McCain pitches $300 million prize for energy innovation

Republican presidential candidate Sen. John McCain (Ariz.) on Monday called energy security “the great national challenge of our time,” and proposed to award $300 million to the person who can improve battery-powered cars.

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“In the quest for alternatives to oil, our government has thrown around enough money subsidizing special interests and excusing failure,” McCain said in Fresno, Calif. “From now on, we will encourage heroic efforts in engineering, and we will reward the greatest success.”

The senator said the $300 million prize, a dollar for every American, will go to the person who develops “a battery package that has the size, capacity, cost and power to leapfrog the commercially available plug-in hybrids or electric cars.”

McCain also proposed to offer a $5,000 tax credit to automakers for each zero-emissions car they sell.

However, he also intends to punish manufacturers for not abiding by fuel efficiency standards.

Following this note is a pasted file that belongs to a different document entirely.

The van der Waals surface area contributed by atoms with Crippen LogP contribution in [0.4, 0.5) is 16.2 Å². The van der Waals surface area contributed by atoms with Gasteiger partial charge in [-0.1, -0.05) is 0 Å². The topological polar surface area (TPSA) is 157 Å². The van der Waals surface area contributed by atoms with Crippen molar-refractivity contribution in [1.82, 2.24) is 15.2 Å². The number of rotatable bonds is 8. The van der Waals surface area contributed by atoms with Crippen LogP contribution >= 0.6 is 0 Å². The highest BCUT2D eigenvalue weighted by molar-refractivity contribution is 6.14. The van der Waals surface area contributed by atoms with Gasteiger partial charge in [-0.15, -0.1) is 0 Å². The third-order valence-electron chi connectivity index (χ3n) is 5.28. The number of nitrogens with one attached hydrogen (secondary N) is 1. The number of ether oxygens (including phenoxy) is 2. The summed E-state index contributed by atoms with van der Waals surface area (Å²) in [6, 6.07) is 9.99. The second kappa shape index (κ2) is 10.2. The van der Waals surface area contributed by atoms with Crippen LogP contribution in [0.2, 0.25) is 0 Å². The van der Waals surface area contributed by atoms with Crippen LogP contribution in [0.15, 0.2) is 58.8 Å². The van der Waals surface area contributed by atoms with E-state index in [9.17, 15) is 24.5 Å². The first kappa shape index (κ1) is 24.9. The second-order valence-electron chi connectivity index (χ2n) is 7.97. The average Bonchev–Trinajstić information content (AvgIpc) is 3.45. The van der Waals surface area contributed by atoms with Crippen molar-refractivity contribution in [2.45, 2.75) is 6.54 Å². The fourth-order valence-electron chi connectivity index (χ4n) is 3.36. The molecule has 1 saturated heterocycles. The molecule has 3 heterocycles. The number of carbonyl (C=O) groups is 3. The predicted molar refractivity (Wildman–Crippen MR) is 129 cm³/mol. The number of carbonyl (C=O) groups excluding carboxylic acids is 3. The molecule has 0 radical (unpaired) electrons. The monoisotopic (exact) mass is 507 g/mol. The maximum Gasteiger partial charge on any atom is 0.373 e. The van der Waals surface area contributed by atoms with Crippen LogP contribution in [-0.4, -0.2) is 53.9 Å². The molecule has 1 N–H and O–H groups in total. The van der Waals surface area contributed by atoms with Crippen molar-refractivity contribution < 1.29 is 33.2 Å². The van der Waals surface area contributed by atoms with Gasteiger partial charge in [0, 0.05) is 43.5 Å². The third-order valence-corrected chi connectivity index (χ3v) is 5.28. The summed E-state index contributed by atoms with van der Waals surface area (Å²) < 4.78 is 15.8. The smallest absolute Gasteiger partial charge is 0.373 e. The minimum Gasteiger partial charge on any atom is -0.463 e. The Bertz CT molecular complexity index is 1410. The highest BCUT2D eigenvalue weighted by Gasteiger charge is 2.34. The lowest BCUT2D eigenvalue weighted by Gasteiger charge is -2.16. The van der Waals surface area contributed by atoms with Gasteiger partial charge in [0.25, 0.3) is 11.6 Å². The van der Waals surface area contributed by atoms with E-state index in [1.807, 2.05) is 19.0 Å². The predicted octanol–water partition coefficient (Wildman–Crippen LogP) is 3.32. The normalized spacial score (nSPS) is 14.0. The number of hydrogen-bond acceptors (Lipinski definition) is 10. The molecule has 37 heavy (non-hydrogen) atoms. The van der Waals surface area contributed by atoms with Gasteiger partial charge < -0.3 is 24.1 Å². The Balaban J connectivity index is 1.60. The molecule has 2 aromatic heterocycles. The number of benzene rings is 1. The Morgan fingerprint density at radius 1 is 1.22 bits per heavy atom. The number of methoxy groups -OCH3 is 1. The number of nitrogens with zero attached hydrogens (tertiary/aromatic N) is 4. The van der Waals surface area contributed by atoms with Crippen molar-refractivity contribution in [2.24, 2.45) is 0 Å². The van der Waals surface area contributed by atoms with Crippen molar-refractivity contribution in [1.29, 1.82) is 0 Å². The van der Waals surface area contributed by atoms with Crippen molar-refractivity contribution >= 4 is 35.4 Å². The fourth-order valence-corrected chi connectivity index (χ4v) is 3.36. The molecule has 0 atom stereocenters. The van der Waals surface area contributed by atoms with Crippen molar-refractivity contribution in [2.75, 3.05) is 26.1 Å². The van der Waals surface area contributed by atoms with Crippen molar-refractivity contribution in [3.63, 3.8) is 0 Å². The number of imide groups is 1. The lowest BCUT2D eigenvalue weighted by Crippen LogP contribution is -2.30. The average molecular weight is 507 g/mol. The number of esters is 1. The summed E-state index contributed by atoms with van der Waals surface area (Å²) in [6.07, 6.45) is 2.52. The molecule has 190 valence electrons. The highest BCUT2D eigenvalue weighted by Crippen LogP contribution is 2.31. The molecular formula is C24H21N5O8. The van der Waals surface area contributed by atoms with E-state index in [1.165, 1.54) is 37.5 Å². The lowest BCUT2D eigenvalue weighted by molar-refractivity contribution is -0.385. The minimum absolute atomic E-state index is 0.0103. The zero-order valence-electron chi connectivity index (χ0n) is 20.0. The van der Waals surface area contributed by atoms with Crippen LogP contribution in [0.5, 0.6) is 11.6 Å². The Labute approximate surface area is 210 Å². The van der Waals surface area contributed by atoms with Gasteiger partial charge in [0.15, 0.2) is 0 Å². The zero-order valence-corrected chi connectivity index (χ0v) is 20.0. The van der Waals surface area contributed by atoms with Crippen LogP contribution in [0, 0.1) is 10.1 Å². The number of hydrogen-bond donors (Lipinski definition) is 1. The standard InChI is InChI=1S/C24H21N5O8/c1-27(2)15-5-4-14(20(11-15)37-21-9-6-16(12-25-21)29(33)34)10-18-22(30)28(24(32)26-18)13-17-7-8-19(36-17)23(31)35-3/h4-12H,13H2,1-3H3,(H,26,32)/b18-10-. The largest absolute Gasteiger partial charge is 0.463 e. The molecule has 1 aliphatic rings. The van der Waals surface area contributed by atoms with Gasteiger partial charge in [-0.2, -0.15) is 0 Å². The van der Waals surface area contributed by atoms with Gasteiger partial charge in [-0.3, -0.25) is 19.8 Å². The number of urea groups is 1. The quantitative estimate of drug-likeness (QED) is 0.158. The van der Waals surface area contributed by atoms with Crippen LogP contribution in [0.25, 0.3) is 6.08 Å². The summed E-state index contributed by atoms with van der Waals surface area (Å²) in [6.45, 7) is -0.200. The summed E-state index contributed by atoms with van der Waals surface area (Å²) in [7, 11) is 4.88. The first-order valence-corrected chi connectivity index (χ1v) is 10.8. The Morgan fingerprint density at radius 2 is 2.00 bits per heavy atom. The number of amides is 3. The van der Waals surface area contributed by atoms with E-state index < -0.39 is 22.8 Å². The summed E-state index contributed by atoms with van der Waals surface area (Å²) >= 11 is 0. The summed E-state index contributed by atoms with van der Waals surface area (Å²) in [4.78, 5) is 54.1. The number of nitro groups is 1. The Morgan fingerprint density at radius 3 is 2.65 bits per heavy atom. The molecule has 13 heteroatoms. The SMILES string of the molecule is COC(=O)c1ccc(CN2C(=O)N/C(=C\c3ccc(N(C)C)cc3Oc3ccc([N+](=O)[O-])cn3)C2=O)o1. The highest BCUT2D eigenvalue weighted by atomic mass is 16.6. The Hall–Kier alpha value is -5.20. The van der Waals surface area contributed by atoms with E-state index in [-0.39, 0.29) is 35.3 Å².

“Some companies don’t even bother to observe CAFE [Corporate Average Fuel Economy] standards. Instead they just write a check to the government and pass the cost along to you,” McCain said. “Higher-end auto companies like BMW, Porsche and Mercedes employ some of the best engineering talent in the world. But that talent isn’t put to the job of fuel efficiency when the penalties are too small to encourage innovation.”

He also called for a leveling of the playing field “for all alcohol fuels that break the monopoly of gasoline, lowering both gasoline prices and carbon emissions.”

“Whether it takes a meeting with automakers during my first month in office, or my signature on an act of Congress, we will meet the goal of a swift conversion of American vehicles away from oil,” McCain said.